Iranian director Jafar Panahi's latest is an audacious, multifaceted work about human responsibility and the intersection of life and art
When a filmmaker slips into self-reflexivity, it’s usually a sign they’ve run out of things to say. Of course, for Jafar Panahi, the stakes are somewhat different: presently imprisoned in Iran for six years, the dissident filmmaker has been officially banned from making films or leaving the country since 2010. No Bears is his fifth feature since then, the same number he made pre-ban.
His first post-ban films, This is Not a Film and Closed Curtain, were limited, by necessity, to his home (he was under house arrest). So, the fervently socially-conscious Panahi, whose films dissected women’s rights and social ills in modern Iran, was forced to turn his camera inwards, towards himself. His films since then have repeatedly asked the same question: when a filmmaker’s very purpose is to reveal the wrongs of the society around him, what kind of film can they create when they are forcibly prevented from making such films? The answer is found in that turn towards self-reflexivity. For Panahi, the very act of filming is an essential survival skill: to film is to be alive.
No Bears arrives as maybe the pinnacle of his post-ban work, and it is arguably the most audacious and powerful. Here we find the director, playing himself, setting up shop in a remote village on the border with Turkey. Just over the border his film crew are making a drama about refugees and migration, with the actors playing variations of themselves. Panahi directs over Zoom, but with a shoddy poor internet connection the filming is frustratingly stop-start. Alongside this, the local villagers suspect Panahi may have inadvertently taken a photo of a young couple whose pairing goes against an agreed-upon arranged marriage: he is forced by the villagers to repeatedly deny ever taking the photo, even going to their “swear room” – a room where you swear an oath to tell the truth – to avoid the conflict boiling over in an increasingly Kafka-esque showdown.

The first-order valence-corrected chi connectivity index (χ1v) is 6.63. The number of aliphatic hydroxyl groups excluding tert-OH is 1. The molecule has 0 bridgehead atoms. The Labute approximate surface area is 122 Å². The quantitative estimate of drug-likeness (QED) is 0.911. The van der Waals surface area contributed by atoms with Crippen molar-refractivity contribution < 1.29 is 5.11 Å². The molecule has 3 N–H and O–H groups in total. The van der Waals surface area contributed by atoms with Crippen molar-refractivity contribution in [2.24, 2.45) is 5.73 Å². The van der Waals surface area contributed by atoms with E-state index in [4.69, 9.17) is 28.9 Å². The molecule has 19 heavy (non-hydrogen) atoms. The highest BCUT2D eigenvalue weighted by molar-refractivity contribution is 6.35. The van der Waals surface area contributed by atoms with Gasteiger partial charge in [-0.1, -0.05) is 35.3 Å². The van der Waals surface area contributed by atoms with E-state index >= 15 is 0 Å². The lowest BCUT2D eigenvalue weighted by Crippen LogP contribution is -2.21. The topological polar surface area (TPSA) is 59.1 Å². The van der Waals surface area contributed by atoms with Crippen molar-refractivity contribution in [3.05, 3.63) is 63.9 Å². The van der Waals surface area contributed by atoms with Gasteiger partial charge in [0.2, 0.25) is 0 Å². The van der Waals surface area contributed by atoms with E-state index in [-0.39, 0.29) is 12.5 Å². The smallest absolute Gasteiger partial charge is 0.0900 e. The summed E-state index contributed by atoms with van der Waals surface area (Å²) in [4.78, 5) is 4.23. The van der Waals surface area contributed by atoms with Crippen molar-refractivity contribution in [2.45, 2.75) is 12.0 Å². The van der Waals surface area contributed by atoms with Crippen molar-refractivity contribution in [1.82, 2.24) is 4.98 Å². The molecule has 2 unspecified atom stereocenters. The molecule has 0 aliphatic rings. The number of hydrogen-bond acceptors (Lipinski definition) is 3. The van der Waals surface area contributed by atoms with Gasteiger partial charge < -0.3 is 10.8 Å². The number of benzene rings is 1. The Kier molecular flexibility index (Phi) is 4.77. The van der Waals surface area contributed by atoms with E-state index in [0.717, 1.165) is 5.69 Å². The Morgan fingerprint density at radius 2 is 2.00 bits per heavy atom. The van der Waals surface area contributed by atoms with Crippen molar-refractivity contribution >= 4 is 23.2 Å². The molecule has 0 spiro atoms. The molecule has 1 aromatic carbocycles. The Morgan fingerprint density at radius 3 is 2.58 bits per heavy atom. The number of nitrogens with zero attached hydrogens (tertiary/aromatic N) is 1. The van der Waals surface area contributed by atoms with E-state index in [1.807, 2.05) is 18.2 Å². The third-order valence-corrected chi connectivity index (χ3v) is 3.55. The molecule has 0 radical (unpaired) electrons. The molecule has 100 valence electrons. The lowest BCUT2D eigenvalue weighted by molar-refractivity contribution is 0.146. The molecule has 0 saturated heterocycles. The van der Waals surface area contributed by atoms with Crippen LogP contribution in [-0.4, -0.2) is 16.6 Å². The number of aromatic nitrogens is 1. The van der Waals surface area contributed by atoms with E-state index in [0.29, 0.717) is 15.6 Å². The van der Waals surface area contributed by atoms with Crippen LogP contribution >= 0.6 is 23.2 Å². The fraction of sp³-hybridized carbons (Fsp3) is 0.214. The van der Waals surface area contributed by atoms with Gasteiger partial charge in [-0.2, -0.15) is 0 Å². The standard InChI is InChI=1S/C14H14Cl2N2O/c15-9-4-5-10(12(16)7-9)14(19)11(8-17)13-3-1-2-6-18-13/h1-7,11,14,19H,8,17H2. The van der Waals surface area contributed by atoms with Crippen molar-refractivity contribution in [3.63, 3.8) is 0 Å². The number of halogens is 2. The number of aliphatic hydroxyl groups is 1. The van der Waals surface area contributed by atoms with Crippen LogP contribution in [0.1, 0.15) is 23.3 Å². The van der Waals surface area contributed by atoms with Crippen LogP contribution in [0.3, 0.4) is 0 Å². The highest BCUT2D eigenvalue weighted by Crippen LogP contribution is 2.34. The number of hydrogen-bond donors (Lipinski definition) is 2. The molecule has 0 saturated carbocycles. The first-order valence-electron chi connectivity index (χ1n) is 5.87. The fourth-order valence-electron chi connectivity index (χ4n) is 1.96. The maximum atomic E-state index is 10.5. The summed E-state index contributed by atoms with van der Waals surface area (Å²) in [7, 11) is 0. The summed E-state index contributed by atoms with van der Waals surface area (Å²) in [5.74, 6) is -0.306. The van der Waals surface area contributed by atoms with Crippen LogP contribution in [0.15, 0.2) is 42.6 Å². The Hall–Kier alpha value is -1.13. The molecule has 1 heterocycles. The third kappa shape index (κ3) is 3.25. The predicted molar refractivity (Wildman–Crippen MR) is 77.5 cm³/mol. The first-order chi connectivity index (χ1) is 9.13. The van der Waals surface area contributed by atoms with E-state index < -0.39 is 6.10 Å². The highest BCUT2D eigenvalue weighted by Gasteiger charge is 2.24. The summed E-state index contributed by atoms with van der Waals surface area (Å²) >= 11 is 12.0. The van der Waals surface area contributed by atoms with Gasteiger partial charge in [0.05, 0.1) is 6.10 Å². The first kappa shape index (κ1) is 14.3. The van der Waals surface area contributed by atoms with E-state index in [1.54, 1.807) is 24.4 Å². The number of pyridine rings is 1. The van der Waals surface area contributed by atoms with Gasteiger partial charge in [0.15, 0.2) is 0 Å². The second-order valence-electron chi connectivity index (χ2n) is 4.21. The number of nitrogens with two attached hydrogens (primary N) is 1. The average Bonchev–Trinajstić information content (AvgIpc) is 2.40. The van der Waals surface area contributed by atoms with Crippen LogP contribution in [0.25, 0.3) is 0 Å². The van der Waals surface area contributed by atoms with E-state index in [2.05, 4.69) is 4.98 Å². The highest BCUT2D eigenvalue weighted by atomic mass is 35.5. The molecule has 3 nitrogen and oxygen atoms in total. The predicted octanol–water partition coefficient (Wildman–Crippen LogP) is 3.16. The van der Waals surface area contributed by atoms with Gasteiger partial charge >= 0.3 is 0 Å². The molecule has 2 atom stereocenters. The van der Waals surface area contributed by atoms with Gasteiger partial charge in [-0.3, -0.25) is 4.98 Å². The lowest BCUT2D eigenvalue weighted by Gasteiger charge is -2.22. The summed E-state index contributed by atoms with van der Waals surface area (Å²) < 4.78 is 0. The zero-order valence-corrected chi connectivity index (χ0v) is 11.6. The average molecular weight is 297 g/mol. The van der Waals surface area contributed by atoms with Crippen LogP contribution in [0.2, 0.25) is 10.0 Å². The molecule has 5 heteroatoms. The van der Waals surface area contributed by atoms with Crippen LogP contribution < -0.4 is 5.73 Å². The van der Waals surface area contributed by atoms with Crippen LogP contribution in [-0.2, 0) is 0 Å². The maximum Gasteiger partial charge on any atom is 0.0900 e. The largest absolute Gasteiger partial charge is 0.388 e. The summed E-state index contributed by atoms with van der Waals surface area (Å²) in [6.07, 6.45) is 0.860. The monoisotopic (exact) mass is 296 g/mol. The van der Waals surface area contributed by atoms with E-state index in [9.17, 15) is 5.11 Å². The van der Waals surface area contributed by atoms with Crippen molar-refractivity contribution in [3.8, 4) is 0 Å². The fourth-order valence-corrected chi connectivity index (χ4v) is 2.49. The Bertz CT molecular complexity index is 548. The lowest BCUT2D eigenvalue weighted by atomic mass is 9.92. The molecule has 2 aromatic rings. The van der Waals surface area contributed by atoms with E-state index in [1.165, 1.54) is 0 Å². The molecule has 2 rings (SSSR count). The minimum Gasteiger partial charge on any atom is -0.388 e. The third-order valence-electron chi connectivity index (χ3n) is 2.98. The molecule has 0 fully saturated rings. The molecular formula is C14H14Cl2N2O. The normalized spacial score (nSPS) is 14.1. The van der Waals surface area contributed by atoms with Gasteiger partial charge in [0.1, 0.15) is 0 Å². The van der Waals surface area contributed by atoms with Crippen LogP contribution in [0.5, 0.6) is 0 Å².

In between these two plot strands, No Bears finds a jumping-off point to discuss multiple philosophical questions: the ethics of socially-conscious cinema; the moral quandaries of turning real-life pain into dramatic construction; how best to navigate arcane, surreal rulesets based on traditional logic that has long since gone out of date; at what point does dissent turn into recklessness?; whether to flee an oppressive state or to remain, fighting the good fight.
It is this last part that connects the film’s multi-faceted layers, and one which Panahi has long fought over His lifeblood lies in the fact that he sees himself as an Iranian filmmaker – the stress is on both those words. To leave Iran would be to vacate his responsibilities. At one point, Panahi’s assistant director shows him the smuggler’s route that would take him over to Turkey, and to safety. He stands at the invisible line between the two nations, surprised by how simple it is to get here: “If it is so easy to cross the border, why is it so hard for me?” he says. It’s a painful, tricky question, one which we can visibly see Panahi has long been wrestling with.
In embracing this trickiness, No Bears emerges as a powerful and perceptive tale of dissent, politics and filmmaking, and one of the director’s great works. Let us hope this is not the last we see of Jafar Panahi.
No Bears is released in UK cinemas on 4 November.Where to watch